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The Strathprints institutional repository is a digital archive of University of Strathclyde's Open Access research outputs. Strathprints provides access to thousands of Open Access research papers by Strathclyde researchers, including by researchers from the Physical Activity for Health Group based within the School of Psychological Sciences & Health. Research here seeks to better understand how and why physical activity improves health, gain a better understanding of the amount, intensity, and type of physical activity needed for health benefits, and evaluate the effect of interventions to promote physical activity.

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Investigating and improving the models of programming concepts held by novice programmers

Ma, L. and Ferguson, John and Roper, M. and Wood, M. (2011) Investigating and improving the models of programming concepts held by novice programmers. Computer Science Education, 21 (1). pp. 57-80.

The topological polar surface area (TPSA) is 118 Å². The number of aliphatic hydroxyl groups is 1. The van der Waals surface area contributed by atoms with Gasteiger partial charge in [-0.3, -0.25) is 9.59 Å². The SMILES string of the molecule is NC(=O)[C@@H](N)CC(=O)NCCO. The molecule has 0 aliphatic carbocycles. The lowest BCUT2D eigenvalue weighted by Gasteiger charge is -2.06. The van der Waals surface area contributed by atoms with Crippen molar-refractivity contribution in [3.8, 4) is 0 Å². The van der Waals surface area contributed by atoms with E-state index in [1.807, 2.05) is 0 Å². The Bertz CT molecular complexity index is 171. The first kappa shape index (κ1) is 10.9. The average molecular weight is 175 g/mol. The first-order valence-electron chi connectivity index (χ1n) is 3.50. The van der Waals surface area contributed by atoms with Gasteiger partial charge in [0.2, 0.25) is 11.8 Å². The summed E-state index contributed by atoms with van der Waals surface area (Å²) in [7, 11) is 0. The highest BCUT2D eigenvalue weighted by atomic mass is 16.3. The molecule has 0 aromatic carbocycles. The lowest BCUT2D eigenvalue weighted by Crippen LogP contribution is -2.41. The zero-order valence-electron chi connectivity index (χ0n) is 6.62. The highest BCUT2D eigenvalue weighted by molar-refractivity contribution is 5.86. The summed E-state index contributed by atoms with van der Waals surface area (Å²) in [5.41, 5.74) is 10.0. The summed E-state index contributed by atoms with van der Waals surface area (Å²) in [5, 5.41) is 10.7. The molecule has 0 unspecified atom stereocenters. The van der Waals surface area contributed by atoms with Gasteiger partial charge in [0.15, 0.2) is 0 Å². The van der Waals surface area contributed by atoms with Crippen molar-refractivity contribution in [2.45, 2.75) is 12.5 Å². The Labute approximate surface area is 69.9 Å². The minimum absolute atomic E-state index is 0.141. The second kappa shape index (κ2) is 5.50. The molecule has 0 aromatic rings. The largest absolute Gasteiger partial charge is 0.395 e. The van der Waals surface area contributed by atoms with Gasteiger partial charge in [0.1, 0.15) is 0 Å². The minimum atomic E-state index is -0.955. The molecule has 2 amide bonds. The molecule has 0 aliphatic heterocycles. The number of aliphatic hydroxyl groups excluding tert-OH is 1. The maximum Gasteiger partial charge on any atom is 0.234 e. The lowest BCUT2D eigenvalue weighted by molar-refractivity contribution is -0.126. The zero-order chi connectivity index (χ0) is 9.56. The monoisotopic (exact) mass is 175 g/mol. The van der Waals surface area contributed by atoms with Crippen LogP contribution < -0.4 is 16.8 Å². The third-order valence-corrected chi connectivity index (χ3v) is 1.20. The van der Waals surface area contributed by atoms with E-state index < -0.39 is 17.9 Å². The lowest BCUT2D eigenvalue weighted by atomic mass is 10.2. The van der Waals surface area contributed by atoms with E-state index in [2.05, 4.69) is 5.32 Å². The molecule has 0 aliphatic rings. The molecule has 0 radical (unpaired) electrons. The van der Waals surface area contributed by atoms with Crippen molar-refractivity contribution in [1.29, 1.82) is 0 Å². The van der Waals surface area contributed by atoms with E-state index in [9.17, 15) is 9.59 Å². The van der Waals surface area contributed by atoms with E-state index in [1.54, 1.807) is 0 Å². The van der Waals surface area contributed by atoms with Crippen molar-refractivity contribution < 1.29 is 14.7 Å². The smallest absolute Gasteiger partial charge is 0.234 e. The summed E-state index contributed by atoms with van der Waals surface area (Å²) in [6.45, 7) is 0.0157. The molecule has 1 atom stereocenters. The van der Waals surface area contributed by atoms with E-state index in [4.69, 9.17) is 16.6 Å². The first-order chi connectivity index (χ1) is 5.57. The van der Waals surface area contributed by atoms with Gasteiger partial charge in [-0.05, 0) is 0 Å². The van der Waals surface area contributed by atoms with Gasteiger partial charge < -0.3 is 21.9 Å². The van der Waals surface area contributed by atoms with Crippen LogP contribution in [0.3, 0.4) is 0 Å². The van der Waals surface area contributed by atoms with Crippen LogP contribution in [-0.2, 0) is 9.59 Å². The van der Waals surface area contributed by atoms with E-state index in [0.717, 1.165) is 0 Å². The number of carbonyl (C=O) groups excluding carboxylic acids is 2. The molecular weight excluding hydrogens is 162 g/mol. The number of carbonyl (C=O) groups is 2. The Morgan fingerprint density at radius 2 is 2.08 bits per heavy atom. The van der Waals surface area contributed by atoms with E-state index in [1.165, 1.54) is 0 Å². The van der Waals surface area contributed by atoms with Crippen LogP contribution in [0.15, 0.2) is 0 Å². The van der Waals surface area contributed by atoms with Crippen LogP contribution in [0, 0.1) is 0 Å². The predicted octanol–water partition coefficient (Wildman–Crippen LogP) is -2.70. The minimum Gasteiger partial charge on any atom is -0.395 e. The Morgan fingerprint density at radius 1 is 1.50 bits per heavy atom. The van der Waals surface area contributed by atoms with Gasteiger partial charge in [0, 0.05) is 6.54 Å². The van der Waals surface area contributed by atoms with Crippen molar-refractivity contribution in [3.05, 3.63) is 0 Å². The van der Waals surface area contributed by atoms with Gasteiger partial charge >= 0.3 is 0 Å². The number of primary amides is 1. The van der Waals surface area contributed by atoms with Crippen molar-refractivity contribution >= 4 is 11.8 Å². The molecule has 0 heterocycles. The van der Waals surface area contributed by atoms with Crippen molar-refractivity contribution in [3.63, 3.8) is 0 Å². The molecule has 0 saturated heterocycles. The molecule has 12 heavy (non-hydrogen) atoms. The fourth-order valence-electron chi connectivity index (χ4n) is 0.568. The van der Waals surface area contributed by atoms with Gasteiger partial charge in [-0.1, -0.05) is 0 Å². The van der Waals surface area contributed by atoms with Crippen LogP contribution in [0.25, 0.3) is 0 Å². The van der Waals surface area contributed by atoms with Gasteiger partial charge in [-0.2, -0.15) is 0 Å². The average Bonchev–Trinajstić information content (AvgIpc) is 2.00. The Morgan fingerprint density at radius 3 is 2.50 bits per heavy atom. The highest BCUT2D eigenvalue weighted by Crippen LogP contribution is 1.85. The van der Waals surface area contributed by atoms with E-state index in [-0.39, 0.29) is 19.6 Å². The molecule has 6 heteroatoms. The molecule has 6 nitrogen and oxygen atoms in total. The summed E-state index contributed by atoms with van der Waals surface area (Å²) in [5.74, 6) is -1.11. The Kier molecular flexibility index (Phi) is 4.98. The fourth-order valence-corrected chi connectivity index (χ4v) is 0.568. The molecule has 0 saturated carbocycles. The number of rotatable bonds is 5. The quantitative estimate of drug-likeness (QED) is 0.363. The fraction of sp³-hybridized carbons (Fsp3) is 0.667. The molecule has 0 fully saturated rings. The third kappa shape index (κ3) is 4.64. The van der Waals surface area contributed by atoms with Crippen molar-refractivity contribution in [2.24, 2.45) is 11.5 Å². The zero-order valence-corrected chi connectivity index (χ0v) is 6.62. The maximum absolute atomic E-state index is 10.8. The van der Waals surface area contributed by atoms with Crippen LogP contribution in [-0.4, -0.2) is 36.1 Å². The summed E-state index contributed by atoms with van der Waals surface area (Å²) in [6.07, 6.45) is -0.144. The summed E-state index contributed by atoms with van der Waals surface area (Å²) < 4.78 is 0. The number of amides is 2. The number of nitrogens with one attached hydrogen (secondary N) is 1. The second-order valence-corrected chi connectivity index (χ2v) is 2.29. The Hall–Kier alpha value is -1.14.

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Abstract

The teaching of introductory computer programming seems far from successful, with many first year students performing more poorly than expected. One possible reason for this is that novices hold 'non-viable' mental models (internal explanations of how something works) of key programming concepts which then cause misconceptions and difficulties. An initial study investigated the apparent viability of novices' models of fundamental programming concepts, focusing on value and reference assignment. This revealed that many students appeared to hold 'non-viable' mental models of these key concepts and that those students who appeared to hold viable mental models performed significantly better in programming tasks than those with non-viable models. To address this, a teaching model integrating cognitive conflict and program visualisation is proposed. A series of studies found that this teaching model is potentially effective in enhancing engagement with learning materials and may therefore help novice programmers develop a better understanding of key concepts.